Remarkable song since there was no sense of irony for Age of Aquarius musicians singing about the end of the Confederacy.
That fact's OK by me. They loved the music, they loved singing and composing. Not else really mattered to the same people who might also sing "We Shall Overcome."
The Band had some amazing songs, and this one in particular is surprisingly thoughtful and sympathetic toward the soldiers, whatever their cause or why they fought.
I believe that is my favorite version of the song.
Good ol' Canadian boys from deep in the heart of Toronto
writing songs like they were Confederates.
Allow me to recommend the documentary "Ain't In It For My Health", an elegaic look at Levon Helm's life produced within a few years of his death. It's an artfully produced look at him, his work, and his family. A particularly powerful segment has him singing to his grandchild, accompanied by only his mandolin and the child's mother. If you're a fan of The Band you will enjoy it.
As I recall The Band worked as backup for Ronnie Hawkins — Ronnie Hawkins and the Hawks — and as backup for Bob Dylan. Early Band albums had a good "come-from".
Canada provided a lot of good musicians in the late Sixties and Seventies, the following copied from Wikipedia:
Gordon Lightfoot, Joni Mitchell, Leonard Cohen, Denny Doherty (of The Mamas & the Papas), David Clayton-Thomas (of Blood, Sweat & Tears), Andy Kim, Zal Yanovsky (of The Lovin' Spoonful), John Kay (of Steppenwolf), and Ian & Sylvia found international audiences. One important example was a Winnipeg band called Chad Allan & the Expressions, which had a 1965 hit with a version of Johnny Kidd and the Pirates' "Shakin' All Over". They would eventually evolve into The Guess Who, the first Canadian rock group to have a No.1 hit that reached the top on the Canadian Singles Chart and the Billboard Hot 100 at the same time, with "American Woman" in 1970. Their success paved the way for a new wave of Canadian singer-songwriters, including Stan Rogers, Murray McLauchlan, Bruce Cockburn and Willie P. Bennett.
Steppenwolf is most famous for the songs Born to Be Wild, Magic Carpet Ride and The Pusher.
Neil Young, who was a member of the folk rock band Buffalo Springfield, before joining Crosby, Stills, Nash & Young. Young.
Bonus points for anyone that has ever heard Stompin' Tom Connors or gotten drunk in The Horseshoe Tavern.
I lived and worked for a number of years in Canada. I was fortunate enough to obtain Canadian citizenship.
Canada and the US have an agreement where folks can hold dual citizenship.
I consider that my ace in the hole. When things get bad enough here in the States me and the missus can always go north.
If we are able to that is.
One music critic made the comment that you could learn as much about the Civil War by listening to Levon's voice in one verse of this song as any high school history class. Not too much of an exaggeration, for better or worse.
The Band had another song years later, 'Acadian Driftwood,' that seemed like they were trying (maybe a little too hard) to duplicate the success of this song. It's still beautiful, though.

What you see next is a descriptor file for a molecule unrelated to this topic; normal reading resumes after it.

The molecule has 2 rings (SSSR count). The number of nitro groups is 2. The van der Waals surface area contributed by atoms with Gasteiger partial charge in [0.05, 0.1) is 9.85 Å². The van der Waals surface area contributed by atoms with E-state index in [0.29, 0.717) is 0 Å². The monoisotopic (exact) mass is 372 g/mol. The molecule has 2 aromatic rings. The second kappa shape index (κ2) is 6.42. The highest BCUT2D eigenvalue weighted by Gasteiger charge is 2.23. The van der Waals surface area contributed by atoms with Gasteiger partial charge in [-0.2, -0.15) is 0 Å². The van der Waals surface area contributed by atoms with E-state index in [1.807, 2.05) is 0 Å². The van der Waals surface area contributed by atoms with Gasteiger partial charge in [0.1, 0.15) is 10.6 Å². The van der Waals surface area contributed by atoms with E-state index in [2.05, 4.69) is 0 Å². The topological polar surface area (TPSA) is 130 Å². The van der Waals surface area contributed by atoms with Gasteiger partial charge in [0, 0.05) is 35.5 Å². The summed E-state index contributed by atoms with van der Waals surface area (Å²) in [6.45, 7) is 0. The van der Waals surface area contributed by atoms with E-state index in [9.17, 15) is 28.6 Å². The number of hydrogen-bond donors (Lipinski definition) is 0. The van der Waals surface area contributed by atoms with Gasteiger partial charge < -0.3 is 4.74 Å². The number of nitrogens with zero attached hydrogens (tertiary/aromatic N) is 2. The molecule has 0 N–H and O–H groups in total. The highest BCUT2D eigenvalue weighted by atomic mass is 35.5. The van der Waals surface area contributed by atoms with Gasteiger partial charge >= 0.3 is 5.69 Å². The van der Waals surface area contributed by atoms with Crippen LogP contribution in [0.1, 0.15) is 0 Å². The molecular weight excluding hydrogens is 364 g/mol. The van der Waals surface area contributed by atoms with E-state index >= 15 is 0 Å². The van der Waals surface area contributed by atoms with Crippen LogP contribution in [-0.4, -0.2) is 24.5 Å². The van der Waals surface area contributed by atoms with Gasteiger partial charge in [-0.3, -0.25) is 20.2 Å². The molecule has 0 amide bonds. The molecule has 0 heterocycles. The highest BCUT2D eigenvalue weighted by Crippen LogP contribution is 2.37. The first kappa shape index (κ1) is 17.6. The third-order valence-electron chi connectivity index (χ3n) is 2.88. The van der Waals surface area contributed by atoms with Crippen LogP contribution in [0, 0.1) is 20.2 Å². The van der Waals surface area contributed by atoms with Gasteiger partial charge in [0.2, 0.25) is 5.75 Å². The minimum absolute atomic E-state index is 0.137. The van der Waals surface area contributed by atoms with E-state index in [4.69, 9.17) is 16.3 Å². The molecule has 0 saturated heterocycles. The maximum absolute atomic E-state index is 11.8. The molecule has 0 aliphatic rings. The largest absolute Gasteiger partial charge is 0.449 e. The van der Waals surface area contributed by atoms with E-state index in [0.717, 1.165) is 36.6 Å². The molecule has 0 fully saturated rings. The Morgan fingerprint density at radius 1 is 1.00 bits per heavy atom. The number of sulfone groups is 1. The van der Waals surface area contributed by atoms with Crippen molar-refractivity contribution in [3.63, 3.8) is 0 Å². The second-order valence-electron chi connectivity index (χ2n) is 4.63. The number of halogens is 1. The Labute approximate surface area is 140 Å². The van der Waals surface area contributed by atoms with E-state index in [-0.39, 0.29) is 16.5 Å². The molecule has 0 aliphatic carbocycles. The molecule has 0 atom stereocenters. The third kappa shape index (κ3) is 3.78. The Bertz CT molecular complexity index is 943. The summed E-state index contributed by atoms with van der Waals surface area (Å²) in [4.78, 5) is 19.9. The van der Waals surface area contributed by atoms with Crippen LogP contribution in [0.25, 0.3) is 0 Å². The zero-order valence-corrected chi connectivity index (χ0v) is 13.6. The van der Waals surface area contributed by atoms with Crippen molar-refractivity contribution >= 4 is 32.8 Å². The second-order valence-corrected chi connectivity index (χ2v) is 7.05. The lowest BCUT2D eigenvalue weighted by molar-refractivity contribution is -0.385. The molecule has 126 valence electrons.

The night they drove old Dixie down was the night that Lincoln decided to make an illegal war against the southern States. It's in plain English in our Constitution that a free people in any State have the right to succeed. There was 600,000 (white men) killed and another 600,000 maimed.
The despot O-zero has also convinced most of the American people that he also has this lawless right with his mighty pen and phone.
Please tell me, why do the American people give that asshole the time of day?
Denny: the American people actually was only 51% of them and some of that was bogus.
We need a John Wilkes Booth or Lee Harvey Oswald to step up to the plate, do the right thing.
I hear you chas, but 51% is outrageous. It's much like taking a vote for our own suicide.
Love that movie, Shooter. Only thing I would have changed is to make the Ned Beatty character a Senator from Massachusetts, not Montana.
"Canada provided a lot of good musicians in the late Sixties and Seventies, the following copied from Wikipedia: Gordon Lightfoot, etc."
But Chas, you've left out the most important Canadian band of all and their signature song: Gary Lee and Showdown and their monster hit, 'The Rodeo Song'. Go ahead and look it up; it shouldn't be hard to find. Heh.
D S: I just don't know how I overlooked them, grin.
kd lang too until she took a very public "I don't eat meat" stand.
The Alberta ranchers tanked her. I reckon you don't mess with money, eh?
I'll stick with Stompin' Tom.
The most important line in this blog post:
"When you think you got it figured out, you're wrong. Keep on remembering that."
As a Civil War buff (southerner by the grace of God), that song has great meaning and is heartfelt.
Wonderful version, most definitely....
The southern cause has been simplified to a matter of slavery, but that misses the point. If the only thing you know about the war is what you learned in school, I recommend reading Clouds of Glory, by Michael Korda. Engaging writing about Robert E Lee, the cause of the south, and the culture of the time. A surprisingly timely read